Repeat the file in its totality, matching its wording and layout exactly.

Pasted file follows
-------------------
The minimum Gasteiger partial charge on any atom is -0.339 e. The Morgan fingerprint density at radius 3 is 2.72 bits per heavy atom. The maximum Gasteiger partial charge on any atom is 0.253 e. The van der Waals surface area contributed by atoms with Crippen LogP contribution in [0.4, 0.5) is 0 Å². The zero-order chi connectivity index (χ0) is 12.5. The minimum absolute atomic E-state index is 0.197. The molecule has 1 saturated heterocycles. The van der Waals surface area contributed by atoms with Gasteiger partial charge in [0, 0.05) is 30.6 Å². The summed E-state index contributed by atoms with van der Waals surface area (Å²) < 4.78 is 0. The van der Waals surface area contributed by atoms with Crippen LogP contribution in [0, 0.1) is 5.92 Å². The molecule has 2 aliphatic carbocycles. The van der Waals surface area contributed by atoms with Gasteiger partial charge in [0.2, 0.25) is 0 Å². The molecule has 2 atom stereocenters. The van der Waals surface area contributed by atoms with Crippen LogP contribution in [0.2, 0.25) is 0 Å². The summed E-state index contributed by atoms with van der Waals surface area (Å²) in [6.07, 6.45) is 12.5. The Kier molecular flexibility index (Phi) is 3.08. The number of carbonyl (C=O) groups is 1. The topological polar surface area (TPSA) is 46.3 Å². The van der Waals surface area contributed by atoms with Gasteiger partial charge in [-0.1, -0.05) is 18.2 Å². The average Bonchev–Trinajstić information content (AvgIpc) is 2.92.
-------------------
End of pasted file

The minimum Gasteiger partial charge on any atom is -0.339 e. The Morgan fingerprint density at radius 3 is 2.72 bits per heavy atom. The maximum Gasteiger partial charge on any atom is 0.253 e. The van der Waals surface area contributed by atoms with Crippen LogP contribution in [0.4, 0.5) is 0 Å². The zero-order chi connectivity index (χ0) is 12.5. The minimum absolute atomic E-state index is 0.197. The molecule has 1 saturated heterocycles. The van der Waals surface area contributed by atoms with Gasteiger partial charge in [0, 0.05) is 30.6 Å². The summed E-state index contributed by atoms with van der Waals surface area (Å²) < 4.78 is 0. The van der Waals surface area contributed by atoms with Crippen LogP contribution in [0, 0.1) is 5.92 Å². The molecule has 2 aliphatic carbocycles. The van der Waals surface area contributed by atoms with Gasteiger partial charge in [0.2, 0.25) is 0 Å². The molecule has 2 atom stereocenters. The van der Waals surface area contributed by atoms with Crippen LogP contribution in [0.2, 0.25) is 0 Å². The summed E-state index contributed by atoms with van der Waals surface area (Å²) in [6.07, 6.45) is 12.5. The Kier molecular flexibility index (Phi) is 3.08. The number of carbonyl (C=O) groups is 1. The topological polar surface area (TPSA) is 46.3 Å². The van der Waals surface area contributed by atoms with Gasteiger partial charge in [-0.1, -0.05) is 18.2 Å². The average Bonchev–Trinajstić information content (AvgIpc) is 2.92.